Popova is surrounded by people who also love Big Bang a lot. Hours before the doors open in Seoul's Olympic Park, thousands line up to watch the band kick off its first world tour. Middle-aged Japanese women mingle with fans from China and Europe under a massive placard featuring the band members' gorgeously proportioned and frozen faces. The concept behind the Alive Tour is that Big Bang has been locked in ice for 85 million years (yes, 85 million), waiting for 2012, the year the world is finally ready to fall in love with a Korean band.
It's a prescient story line. After years of being written off as froth, Korean pop, or K-pop, is getting the global attention it craves. Groups like Big Bang, 2NE1 and Girls' Generation are selling out stadiums from Jakarta to New York City. Their videos clock billions of hits in dozens of countries. Rapper Psy's tongue-in-cheek video for "Gangnam Style" has drawn over 100 million views on YouTube, at once poking a hole in Seoul's glossy music culture and becoming its most celebrated export. By the end of August, the song had hit No. 44 on the U.S. iTunes Top 100. Music website AllKPop.com called it "the greatest advancement by a Korean artist in all of history."
The breakthrough has been a long time coming. Since the mid-1990s, South Korean entertainment companies have been churning out stars whose crackling dance moves, pitch-perfect melodies and studied street fashion are wildly popular in Asia. Past attempts to break into non-Asian markets have usually fizzled. But in Paris, 14,000 tickets for two K-pop shows in June 2011 sold out in minutes. The sight of French teenagers in front of the Louvre baying for a second show caught everyone by surprise and sent music executives scrambling. Yongbae Cho, managing director of the Seoul office of Live Nation, which is promoting Big Bang's tour, says fans now sprout up everywhere. "Why am I getting letters from Argentina?" he recalls wondering. "Should we be going there?"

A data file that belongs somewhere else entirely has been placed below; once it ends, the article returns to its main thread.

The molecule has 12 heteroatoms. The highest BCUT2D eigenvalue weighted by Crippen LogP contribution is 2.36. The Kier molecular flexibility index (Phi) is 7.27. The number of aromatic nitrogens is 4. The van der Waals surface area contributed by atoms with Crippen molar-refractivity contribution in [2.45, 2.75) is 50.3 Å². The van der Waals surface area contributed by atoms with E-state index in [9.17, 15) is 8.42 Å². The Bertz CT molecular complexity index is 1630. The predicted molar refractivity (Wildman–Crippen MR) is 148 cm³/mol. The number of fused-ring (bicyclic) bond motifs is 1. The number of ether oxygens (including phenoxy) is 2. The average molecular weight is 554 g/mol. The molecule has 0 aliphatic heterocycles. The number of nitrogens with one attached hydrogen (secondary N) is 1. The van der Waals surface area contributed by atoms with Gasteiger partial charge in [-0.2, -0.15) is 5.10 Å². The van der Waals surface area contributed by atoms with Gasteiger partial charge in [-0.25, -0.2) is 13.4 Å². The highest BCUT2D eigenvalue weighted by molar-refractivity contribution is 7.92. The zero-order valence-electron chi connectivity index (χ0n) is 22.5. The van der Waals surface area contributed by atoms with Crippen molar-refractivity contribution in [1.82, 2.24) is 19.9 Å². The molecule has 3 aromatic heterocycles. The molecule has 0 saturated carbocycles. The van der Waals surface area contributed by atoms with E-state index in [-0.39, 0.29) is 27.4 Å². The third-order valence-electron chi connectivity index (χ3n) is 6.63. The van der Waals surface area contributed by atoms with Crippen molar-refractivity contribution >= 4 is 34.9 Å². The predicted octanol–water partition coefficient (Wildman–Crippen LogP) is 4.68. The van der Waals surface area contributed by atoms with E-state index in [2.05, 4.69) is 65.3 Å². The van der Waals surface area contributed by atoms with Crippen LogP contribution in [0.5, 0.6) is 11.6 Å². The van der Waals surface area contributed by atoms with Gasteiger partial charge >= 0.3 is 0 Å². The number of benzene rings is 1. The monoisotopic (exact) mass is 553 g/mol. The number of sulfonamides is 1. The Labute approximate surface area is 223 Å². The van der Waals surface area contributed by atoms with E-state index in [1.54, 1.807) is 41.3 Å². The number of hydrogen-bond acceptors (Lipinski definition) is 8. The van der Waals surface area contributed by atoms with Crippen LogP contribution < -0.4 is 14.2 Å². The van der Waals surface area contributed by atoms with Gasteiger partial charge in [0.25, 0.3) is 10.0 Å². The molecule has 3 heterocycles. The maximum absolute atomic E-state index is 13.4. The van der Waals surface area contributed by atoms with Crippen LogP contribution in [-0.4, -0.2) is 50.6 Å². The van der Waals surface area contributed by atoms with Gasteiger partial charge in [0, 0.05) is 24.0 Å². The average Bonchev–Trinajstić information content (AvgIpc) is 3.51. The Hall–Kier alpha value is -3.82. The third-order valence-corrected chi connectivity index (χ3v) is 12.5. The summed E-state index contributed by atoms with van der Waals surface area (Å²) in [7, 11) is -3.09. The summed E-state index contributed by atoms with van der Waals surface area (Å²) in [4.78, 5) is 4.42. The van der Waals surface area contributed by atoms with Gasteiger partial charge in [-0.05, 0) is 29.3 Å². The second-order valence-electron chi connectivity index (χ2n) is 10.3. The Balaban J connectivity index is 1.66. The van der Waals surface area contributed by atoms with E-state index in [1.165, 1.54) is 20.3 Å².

Plenty of Argentine fans would like nothing more. Though almost all K-pop is sung in Korean, the songs are as irresistible in Buenos Aires as they are in Kuwait. That's partly because South Korean entertainment companies have made an art of whipping up international hype for the stars they debut on an almost weekly basis. It's also because of a greater acceptance of South Korean products in general. A decade ago, you weren't reading this on your Samsung Galaxy or cruising in your Hyundai. But these days, "anything that has a Korean stamp on it from frozen yogurt to soju to sporty cars it's not so foreign anymore," says Bernie Cho, president of DFSB Kollective, a Seoul-based K-pop agency. And that's helping K-pop be experienced not just as South Korean music but as music, period. No other form of Asian music neither J-pop (Japanese pop) nor Cantopop (the music of Cantonese-speaking Hong Kong) has made that leap.
The Korean Way
It's no coincidence that one of pop's hottest scenes emanates from the nation with the best wireless access on earth. K-pop bands may not be charting on Billboard, but that hardly matters. South Koreans watch more YouTube on their handsets than on their laptops, a higher percentage than any other country. K-pop is disseminated accordingly. Last year, YouTube users in 235 countries generated 2.3 billion hits watching K-pop videos from Korea's top three entertainment companies, driving a digital demand that pushed South Korea's music market up 6% in the first half of 2011, according to the International Federation of the Phonographic Industry. In 2005, South Korea was the world's 33rd largest music market. Today it's the 11th.
South Korean music-industry exports shot from $31.3 million in 2009 to $83.3 million in 2010, according to official figures. The business has not been immune to the slowing sales plaguing the global music industry, but then less than half the revenue of South Korea's big entertainment companies which handle everything from recruiting talent to shifting albums to booking concerts comes from sales, says Joon Ahn, senior vice president of showbiz giant CJ Entertainment & Media. Most is generated by things like merchandising, appearance fees and concerts. These diversified revenue streams have allowed K-pop to thrive, and insiders say the industry is in a better position than ever. "I never expected to see Korean music go so far so fast," says Bernie Cho.
Credit the Korean work ethic for much of that. K-pop stars are made, not born, graduating from intensive vocal, dance, language and etiquette classes at outfits like SM Entertainment and JYP. Though many artists are not paid well, the perception in the suburban tower blocks of South Korea is that K-pop is a way to get rich quick. Scores of cram schools prepare hopefuls who are auditioning for spots in the K-pop training system. Nearly 2 million applied to be on a recent season of Superstar K, an American Idol-style show that gives its top contestants a shot at the industry, says Lee Seom of CJ Entertainment & Media. "Not everyone is going to make it."